Scotty’s submarines steaming ahead

Any uranium on the breath yet, Mr Morrison? PHOTO: MARK TANTRUM
Any uranium on the breath yet, Mr Morrison? PHOTO: MARK TANTRUM
Nothing comes as much of a surprise these days.

There are regular bombshell announcements, bizarre happenings, constraints on previously taken-for-granted freedoms, and hard to fathom widespread adulation of highly flawed overseas political leaders.

Yet there is still capacity for the odd bolt from the blue. And that came this week, with the pronouncement of a new global security alliance between Australia, the United States and the United Kingdom, rolled out on Thursday with the uncatchy title of AUKUS.

The AUKUS door appears to have been firmly shut against New Zealand. While Prime Minister Jacinda Ardern says we actually opted out of the grouping, she made it clear the Government believes we remain an important part of the Five Eyes intelligence alliance.

Canada is the other country in Five Eyes which has also not made it into AUKUS.

It might initially feel worrying that we have been left out of this by some of our closest friends and allies. But when you take a few steps back and look again at this new grouping, and what it might be aiming to achieve, it may be no bad thing not to be involved.

For at its heart, at least in the initial stages, lies one of this country’s greatest anathemas — nuclear-powered vessels.

AUKUS involves the US and UK supplying Australia with the knowledge and technology to be able to build its own fleet of nuclear-powered submarines. That will make Australia just the seventh country in the world to have them, along with those two AUKUS partners, and China, India, Russia and France.

Former Labour prime ministers Norman Kirk and David Lange, and generations of peace and nuclear-free advocates, will be spinning in their graves at the thought of nuclear subs just across the Tasman Sea.

Of course for Australian Prime Minister Scott Morrison this is a huge moment, one that he and his ilk will see as confirmation of Australia’s importance on the world stage.

They will feel they have joined the ‘‘big boys’’ in the geopolitical playground. Even the mortifying moment when US President Joe Biden appeared to forget Mr Morrison’s name and referred to him as ‘‘that fellow from down under’’ will have been taken on the chin, just as any juniormost new member of the top group would have to laugh it off to save face.

But AUKUS goes further than just the adoption of nuclear technology by our closest ally and neighbour. It redraws the geopolitical map of the broader Pacific region and has already raised concerns, including from international affairs specialist Prof Robert Patman at the University of Otago. He says the new alliance may be viewed by some as an unwelcome intrusion by the West’s military powers and as a challenge to nuclear non-proliferation.

For New Zealand, it is upsetting to think of nuclear subs operating off our coastline.

The submarines will not be welcome here, of course, and rightly so.

One positive may be that, after having to put up with Australia deporting back here criminals who are barely Kiwis, we may finally be able to send something back in their direction.

Comments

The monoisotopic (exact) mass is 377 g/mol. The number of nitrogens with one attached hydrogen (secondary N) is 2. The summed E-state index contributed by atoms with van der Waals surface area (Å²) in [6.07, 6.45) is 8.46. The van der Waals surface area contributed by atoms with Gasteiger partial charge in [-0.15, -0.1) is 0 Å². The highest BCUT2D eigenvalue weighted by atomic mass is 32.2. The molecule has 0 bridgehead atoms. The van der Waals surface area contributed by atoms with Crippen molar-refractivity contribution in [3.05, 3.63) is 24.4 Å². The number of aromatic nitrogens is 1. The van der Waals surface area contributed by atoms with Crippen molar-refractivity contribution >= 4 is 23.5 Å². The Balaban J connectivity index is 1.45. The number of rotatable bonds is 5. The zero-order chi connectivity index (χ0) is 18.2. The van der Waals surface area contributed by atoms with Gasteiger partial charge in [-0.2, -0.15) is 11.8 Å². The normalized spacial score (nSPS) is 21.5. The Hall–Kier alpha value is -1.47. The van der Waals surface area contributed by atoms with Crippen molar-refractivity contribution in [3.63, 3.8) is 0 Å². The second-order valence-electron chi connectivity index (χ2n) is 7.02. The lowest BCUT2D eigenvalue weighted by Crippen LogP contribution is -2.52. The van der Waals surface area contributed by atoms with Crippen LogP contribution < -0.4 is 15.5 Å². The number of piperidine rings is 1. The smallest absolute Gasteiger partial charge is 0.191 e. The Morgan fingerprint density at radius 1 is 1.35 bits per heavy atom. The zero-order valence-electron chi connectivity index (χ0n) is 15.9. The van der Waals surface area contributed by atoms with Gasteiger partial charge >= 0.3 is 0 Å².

Morrison told Australian media that the defence alliance had been “well-received” in his discussions so far with leaders in Japan, India, Singapore, New Zealand, Fiji and Papua New Guinea.

Why the big stink about nuclear power?
It might not be too long before we see nuclear powered merchant shipping
Shipping currently represents 3% of global CO2 emissions and it's projected to reach 17% by 2050 as other sectors decline
Unless fuel sources are developed capable of powering large ships over long distances, we may have little option but to accept nuclear power
There are many new designs being developed and trialed around the world, most of which have passive safety systems and there is no way solar and wind can provide a constant supply without other technologies supporting them
The big issue with this sub deal is the French loses a $50B contract and the
Chinese will have to try harder to find them
We all know that it is the Chinese / Australian relationship that has prompted the move and with the Aussie navy up against what is now the worlds largest navy, who can blame them
It's not as if the US can be seen as a reliable ally now days but they are always happy to supply arms, even to their enemies

Nuclear energy will never be mass produced so will never be cheap enough to work for commercial shipping. All the renewable options are, and so are only going to get cheaper, more efficient and energy dense for that reason.

Wow. That sounds like a very clear crystal ball you've got there
US Department of energy seems to think otherwise
https://www.energy.gov/ne/articles/what-nuclear-microreactor
Westinghouse are putting there money where their mouth is
https://www.westinghousenuclear.com/new-plants/evinci-micro-reactor
Thorcon are working with Indonesia
https://thorconpower.com/
NZ rightly got upset about the French nuclear bomb tests in the Pacific
Sinking the Rainbow Worrior in Auckland harbour 35 years ago didn't help neither
That doesn't mean we should turn our back on what is being developed around us, if we are truly serious about climate change
Fear and a single track mind, do not lead to good decision making
We need to be aware and talk about all possibilities when discussing energy

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